Tuesday, 18 October 2005
|1300 - Another letter to the Star-Tribune|
Doug Grow, in a column in today's Minneapolis Star-Tribune, describes a campaign by the mechanics union to harass individual Northwest directors. Here's a reply I just sent as a letter to the editor:
Doug Grow's column on how AMFA is planning to hound the individual members of Northwest's board of directors is way off base. AMFA led its members into a losing strike. Now that it's obvious to everyone except die-hard union zealots that they've lost, and thrown away a couple of thousand jobs and months of severance pay for their members in the process, they're trying to shift the blame.
The problem with Northwest is not the directors. The problem with Northwest is the unions, just as it is across all of unionized America. Union workers have priced themselves out of the global market. Now, they're learning the hard way that they can't have wages grow without bound, just because they want them to.
When the unions wake up and face reality, we'll once again be competitive as a country. Until then, they're hurting far more than they're helping. Confrontational tactics like their pamphleteering campaign won't change a thing.
current mood: annoyed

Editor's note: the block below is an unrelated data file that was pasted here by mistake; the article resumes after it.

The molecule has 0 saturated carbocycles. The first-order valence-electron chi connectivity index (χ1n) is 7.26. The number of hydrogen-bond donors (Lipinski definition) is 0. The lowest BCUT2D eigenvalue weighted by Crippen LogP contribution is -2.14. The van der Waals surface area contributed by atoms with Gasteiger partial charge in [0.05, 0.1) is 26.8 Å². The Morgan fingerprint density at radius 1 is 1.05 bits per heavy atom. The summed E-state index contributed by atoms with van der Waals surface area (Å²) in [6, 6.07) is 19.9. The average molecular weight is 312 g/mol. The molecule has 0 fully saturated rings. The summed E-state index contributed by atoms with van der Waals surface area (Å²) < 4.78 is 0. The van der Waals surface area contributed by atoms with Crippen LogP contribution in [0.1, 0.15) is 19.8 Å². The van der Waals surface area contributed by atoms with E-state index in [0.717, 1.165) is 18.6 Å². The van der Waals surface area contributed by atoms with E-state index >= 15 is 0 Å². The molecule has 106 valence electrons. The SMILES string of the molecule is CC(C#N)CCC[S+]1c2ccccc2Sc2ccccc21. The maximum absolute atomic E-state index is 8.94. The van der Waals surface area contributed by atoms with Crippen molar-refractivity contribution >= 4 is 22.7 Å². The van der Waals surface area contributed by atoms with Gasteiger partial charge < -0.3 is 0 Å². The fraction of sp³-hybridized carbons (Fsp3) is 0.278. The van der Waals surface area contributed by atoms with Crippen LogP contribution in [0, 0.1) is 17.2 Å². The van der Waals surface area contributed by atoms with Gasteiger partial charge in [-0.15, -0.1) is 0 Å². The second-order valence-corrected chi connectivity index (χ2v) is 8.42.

current music: Led Zeppelin - Stairway To Heaven
I can agree with most of that, but the idea of realistic union goals being able to make the U.S. competitive again sounds a bit far out. Not that it wouldn't help, but I think it might be difficult to show convincingly that unions are keeping the U.S. from being competitive.
On a different topic, I'd been thinking about writing to you to ask you another question about costume stuff. I don't know about costuming or cons, any of that, but I'm thinking about materials. What do you see people using for helmets and things? I'm interesting in papier mache and foam, or whatever else people are using. The success of my Halloween project, a gigantic papier mache monster/alien head, might have left me feeling overconfident, but this looks like it could be useful.
If you know someone who needs an item like that, just one or two people with no deadline in mind, I'd like a project.
Most of the stuff I've seen uses foam, either rigid or otherwise. The pieces of the TRON costume are generally either recycled sports gear or else construction foam, with formed PVC sheet for the lower arm guards' outer part.
I don't think papier mache will hold up that well over more than one or two wearings. It's certainly easy to work with, though.
You might look at some of the fursuiting guides around the net, since this is a problem they deal with regularly.
Going with Jay's suggestion to look at fursuiting guides, the memories of the fursuit LJ community may be a good place to start. Foam is common, as is "plastic canvas" (a plastic mesh much like may be used for needlepoint, but held together with zip-ties and hot glue) for form with softer foam over it. It's pretty much whatever anyone can up with that is comfortable and safe. If you only read one thing from that link, read the warnings.
thanks a lot. Right away, I found smoothon.com, which looks pretty good.